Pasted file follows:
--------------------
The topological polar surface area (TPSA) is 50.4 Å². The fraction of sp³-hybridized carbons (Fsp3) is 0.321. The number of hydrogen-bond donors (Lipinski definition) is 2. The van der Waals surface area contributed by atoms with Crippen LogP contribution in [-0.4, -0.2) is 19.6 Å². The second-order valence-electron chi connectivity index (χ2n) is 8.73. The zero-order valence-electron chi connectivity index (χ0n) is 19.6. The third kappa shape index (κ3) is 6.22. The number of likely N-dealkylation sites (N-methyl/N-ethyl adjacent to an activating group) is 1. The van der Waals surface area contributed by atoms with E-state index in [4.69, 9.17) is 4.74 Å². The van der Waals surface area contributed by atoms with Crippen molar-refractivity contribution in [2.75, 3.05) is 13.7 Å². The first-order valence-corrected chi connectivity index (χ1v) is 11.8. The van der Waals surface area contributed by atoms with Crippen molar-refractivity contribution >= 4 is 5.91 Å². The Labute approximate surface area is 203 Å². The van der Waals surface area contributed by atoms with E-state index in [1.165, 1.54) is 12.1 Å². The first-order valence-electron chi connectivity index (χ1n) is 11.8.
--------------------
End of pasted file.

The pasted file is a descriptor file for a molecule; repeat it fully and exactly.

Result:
The topological polar surface area (TPSA) is 50.4 Å². The fraction of sp³-hybridized carbons (Fsp3) is 0.321. The number of hydrogen-bond donors (Lipinski definition) is 2. The van der Waals surface area contributed by atoms with Crippen LogP contribution in [-0.4, -0.2) is 19.6 Å². The second-order valence-electron chi connectivity index (χ2n) is 8.73. The zero-order valence-electron chi connectivity index (χ0n) is 19.6. The third kappa shape index (κ3) is 6.22. The number of likely N-dealkylation sites (N-methyl/N-ethyl adjacent to an activating group) is 1. The van der Waals surface area contributed by atoms with E-state index in [4.69, 9.17) is 4.74 Å². The van der Waals surface area contributed by atoms with Crippen molar-refractivity contribution in [2.75, 3.05) is 13.7 Å². The first-order valence-corrected chi connectivity index (χ1v) is 11.8. The van der Waals surface area contributed by atoms with Crippen molar-refractivity contribution >= 4 is 5.91 Å². The Labute approximate surface area is 203 Å². The van der Waals surface area contributed by atoms with E-state index in [1.165, 1.54) is 12.1 Å². The first-order valence-electron chi connectivity index (χ1n) is 11.8.